I have read a few Austenesque books in my day. Am I jaded? Hope not. I usually know by the end of the third chapter if it has wings: a fresh concept skillfully rendered, Austen allusions or her characters reverently portrayed and humor in the form of wit and irony, please. I know. It’s a tall order. I’m fastidious. But occasionally, and more frequently as of late, “every feature works.” Mr. Darcy Broke My Heart was a welcome surprise. It charmed me right down to my be-ribboned dancing slippers. Let me extol upon its charms.
Pragmatic heroine Claire Prescott is not nearly as keen on Jane Austen as her romantic young sister Missy who has earned a grant to attend a week-long Jane Austen seminar at Oxford University in England. Even though she has read Pride and Prejudice, she can not understand her sister’s passion for Mr. Darcy, that romantic icon that has fluttered thousands of hearts for the last two centuries. When pregnancy complications prevent her sister from attending, Claire steps in to present Missy’s paper despite her immediate need to hunt for a new job and attend her negligent sports crazed boyfriend Neil.
The dreaming spires of Oxford are captivating, but James Beaufort, a fellow attendee is most certainly not. Even though his noble mien just might rival Mr. Darcy in the rich, handsome, and haughty department, he is not Claire’s type and personalities clash. Meanwhile, a chance meeting with Harriet Dalrymple, an eccentric elderly woman who casually presents her with what could be the Holy Grail of Austenalia, the manuscript of First Impressions, the lost first draft of Pride and Prejudice is not what she expected. Surprisingly, this manuscript’s plot is different from Austen’s published novel and Claire is wary of its authenticity and Harriet’s claim to be one of the ‘Formidables’, a secret sect of Janeites safekeeping Austen manuscripts and letters thought to have been destroyed years ago. When James Beaufort’s attentions change their tact, her room is ransacked, others interested in the manuscript begin to threaten her and Neil’s unannounced arrival in Oxford complicates her confusing relationship with James, Claire, like Austen’s heroine Elizabeth Bennet must reevaluate her first impressions.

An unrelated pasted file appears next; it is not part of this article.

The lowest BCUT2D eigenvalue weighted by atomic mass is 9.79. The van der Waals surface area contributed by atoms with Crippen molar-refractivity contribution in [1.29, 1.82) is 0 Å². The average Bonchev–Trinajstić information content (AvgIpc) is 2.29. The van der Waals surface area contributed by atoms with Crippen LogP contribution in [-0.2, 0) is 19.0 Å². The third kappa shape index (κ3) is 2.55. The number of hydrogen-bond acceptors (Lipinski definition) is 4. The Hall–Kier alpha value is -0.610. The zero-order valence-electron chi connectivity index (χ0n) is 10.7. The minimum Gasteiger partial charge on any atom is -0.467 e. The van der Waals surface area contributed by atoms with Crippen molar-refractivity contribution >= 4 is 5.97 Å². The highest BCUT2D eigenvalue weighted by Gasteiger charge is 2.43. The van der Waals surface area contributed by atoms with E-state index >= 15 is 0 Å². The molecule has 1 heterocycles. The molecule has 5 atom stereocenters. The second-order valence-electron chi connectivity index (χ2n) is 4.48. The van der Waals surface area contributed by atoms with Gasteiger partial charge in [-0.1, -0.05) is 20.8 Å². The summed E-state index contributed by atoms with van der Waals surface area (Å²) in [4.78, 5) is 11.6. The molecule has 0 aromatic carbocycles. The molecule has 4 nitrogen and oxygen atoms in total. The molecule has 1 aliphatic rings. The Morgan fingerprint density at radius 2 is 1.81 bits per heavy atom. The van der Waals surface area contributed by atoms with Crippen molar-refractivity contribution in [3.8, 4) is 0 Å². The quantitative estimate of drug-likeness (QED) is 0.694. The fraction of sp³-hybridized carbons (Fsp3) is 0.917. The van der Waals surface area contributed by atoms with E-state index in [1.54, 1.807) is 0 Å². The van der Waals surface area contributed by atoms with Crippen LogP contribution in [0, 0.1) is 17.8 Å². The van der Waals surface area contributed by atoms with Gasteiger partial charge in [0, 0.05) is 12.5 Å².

Sparkling, engaging and subtly humorous, brava, brava, brava to Beth Pattillo for knowing her Austen lore and cleverly weaving it into a contemporary romance that will enchant Austen fans and romance readers alike. What true Janeite could not be enthralled reading the long lost First Impressions manuscript, having a romance with a Mr. Darcy doppelganger and spending a holiday among the dreaming spires of Oxford University? *swoon* It was such a heady rush that this Anglophile was reading until the wee hours. Pattillo has succeeded in surpassing the charm and creativity of her last novel Jane Austen Ruined My Life and supplied us with a much more satisfying ending. My one trifling quibble, which I deign to mention, is that Miss Austen spelled Mr. Collins’ home Hunsford Parsonage, and not Huntsford. Easily overlooked in comparison to the scope of one of the best contemporary Austenesque novels that I have ever had the pleasure to read. Oh, and where can I sign up to be a ‘Formidable’?
5 out of 5 Regency Stars
Mr. Darcy Broke My Heart, by Beth Pattillo
Guideposts, New York (2010)
Trade paperback (263) pages